Typhoid fever is one of the oldest documented diseases known to have afflicted mankind but what makes it so lethal has remained a mystery for centuries. In a study appearing online in the journal Nature, Yale researchers offer an explanation of how the devastating disease marked by delirium and stupor still kills 200,000 people every year – and also suggests the basis of a future vaccine.
The culprit appears to be a powerful toxin possessed by Salmonella typhi, the bacterium that causes typhoid fever. Yale scientists for the first time describe the structure of the typhoid toxin and show that it causes disease in mice. The toxin helps explain why typhoid fever has such different symptoms than an infection by its close genetic cousin Salmonella, the common cause of food poisoning.
“What makes this so exciting for us is that vaccines and therapeutics that target toxins have an excellent track record of success,” said Jorge Galan, Lucille P. Markey Professor of Microbial Pathogenesis and senior author of the paper.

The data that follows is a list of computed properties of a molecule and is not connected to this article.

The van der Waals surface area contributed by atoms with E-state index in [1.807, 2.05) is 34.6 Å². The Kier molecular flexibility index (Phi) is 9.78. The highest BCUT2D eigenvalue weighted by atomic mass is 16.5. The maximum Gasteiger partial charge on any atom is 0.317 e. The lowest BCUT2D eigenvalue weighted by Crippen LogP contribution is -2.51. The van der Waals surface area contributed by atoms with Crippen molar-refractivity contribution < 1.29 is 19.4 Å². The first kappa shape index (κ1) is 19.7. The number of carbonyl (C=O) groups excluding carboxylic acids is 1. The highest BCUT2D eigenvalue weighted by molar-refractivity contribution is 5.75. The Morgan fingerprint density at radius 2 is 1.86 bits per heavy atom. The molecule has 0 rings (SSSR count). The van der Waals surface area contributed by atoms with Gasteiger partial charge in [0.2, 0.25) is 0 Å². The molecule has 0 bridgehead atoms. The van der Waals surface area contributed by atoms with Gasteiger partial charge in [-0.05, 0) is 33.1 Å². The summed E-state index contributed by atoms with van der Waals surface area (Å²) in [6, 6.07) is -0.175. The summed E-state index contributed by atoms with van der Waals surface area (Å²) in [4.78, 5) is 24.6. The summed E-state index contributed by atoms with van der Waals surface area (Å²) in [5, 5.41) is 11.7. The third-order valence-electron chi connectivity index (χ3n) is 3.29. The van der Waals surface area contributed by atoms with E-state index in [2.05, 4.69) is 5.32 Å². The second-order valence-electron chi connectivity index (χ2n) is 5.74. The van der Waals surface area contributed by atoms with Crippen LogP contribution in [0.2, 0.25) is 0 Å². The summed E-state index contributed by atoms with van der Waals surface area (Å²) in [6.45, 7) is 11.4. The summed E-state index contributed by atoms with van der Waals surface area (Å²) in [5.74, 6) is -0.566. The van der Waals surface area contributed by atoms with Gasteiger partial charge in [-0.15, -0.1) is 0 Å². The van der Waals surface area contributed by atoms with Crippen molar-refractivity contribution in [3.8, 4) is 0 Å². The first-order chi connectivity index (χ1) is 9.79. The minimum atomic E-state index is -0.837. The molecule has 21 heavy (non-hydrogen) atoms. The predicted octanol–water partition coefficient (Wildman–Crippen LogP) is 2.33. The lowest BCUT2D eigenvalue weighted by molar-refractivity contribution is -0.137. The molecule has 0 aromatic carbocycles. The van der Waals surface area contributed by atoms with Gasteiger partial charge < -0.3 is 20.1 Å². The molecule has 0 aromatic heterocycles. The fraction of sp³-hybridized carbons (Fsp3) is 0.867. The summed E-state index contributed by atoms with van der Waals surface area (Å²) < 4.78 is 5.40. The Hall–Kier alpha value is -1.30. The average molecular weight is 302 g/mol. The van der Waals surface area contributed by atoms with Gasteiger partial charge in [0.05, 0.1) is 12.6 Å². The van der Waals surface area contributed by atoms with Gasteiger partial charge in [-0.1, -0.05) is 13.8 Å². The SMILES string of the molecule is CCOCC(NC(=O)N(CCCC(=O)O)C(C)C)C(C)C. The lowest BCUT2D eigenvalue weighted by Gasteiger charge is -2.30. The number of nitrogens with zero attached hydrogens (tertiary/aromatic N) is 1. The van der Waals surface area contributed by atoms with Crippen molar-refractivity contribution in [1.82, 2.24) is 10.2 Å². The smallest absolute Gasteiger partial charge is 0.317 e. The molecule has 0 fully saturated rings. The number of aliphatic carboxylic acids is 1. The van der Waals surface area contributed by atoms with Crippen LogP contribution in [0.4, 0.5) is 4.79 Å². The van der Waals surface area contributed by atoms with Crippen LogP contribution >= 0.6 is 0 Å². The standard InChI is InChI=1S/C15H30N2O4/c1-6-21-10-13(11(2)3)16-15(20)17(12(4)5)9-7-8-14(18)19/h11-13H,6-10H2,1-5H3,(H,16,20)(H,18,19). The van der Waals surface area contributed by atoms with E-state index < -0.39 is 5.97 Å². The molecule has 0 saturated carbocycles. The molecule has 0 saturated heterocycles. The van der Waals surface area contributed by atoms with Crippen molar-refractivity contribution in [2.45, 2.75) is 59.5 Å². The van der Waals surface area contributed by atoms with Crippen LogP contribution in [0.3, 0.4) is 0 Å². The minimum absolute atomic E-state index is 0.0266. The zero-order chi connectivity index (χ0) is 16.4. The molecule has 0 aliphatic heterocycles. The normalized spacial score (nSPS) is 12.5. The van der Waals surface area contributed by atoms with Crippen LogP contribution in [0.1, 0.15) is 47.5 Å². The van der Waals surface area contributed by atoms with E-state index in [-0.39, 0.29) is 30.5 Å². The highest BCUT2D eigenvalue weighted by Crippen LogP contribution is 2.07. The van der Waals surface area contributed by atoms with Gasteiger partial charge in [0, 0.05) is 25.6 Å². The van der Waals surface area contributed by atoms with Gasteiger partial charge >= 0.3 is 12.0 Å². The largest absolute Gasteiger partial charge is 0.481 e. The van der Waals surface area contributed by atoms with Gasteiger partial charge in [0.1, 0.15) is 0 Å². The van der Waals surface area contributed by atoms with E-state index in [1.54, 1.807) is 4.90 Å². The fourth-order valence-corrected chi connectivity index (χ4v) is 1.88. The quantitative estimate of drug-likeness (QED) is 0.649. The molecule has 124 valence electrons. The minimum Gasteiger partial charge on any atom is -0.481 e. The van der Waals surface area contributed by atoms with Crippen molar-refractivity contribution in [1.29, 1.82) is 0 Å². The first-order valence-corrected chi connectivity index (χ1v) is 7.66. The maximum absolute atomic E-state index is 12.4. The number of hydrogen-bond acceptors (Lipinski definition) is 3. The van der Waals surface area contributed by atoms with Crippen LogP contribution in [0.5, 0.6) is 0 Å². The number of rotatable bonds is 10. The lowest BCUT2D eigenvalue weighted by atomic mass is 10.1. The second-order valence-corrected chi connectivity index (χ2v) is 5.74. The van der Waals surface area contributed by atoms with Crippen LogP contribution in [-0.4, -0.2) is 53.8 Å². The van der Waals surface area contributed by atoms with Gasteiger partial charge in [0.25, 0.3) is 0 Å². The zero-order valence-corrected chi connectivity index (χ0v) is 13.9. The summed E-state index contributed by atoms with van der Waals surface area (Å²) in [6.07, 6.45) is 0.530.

Typhoid fever is believed to have killed Athenian leader Pericles and a third of the population of the Greek city in 430 B.C. during the Peloponnesian War and has perplexed doctors ever since. Untreated, it kills up to 20 percent of those it infects, however many of those who survive remain carriers for life but show no symptoms. This fact explains why fever, illness and death followed from job to job the notorious carrier Mary Mallon, best known as Typhoid Mary. A cook for wealthy New England families, she is believed to have unwittingly infected several dozen people in the early 20th century.
Although the cause of typhoid fever has been known for over a century, what makes Salmonella typhi so deadly has remained a mystery. Galan and his team showed that the answer to this mystery may be typhoid toxin, a lethal toxin created from the merger of two separate and powerful toxins. The atomic structure of the toxin and its receptor reported in this study, may pave the way to new life-saving therapeutics.
Jeongmin Song and Xiang Gao of Yale are co-authors of the study.
The research was funded by a grant from the Nationals Institute of Allergy and Infectious Diseases, part of the National Institutes of Health.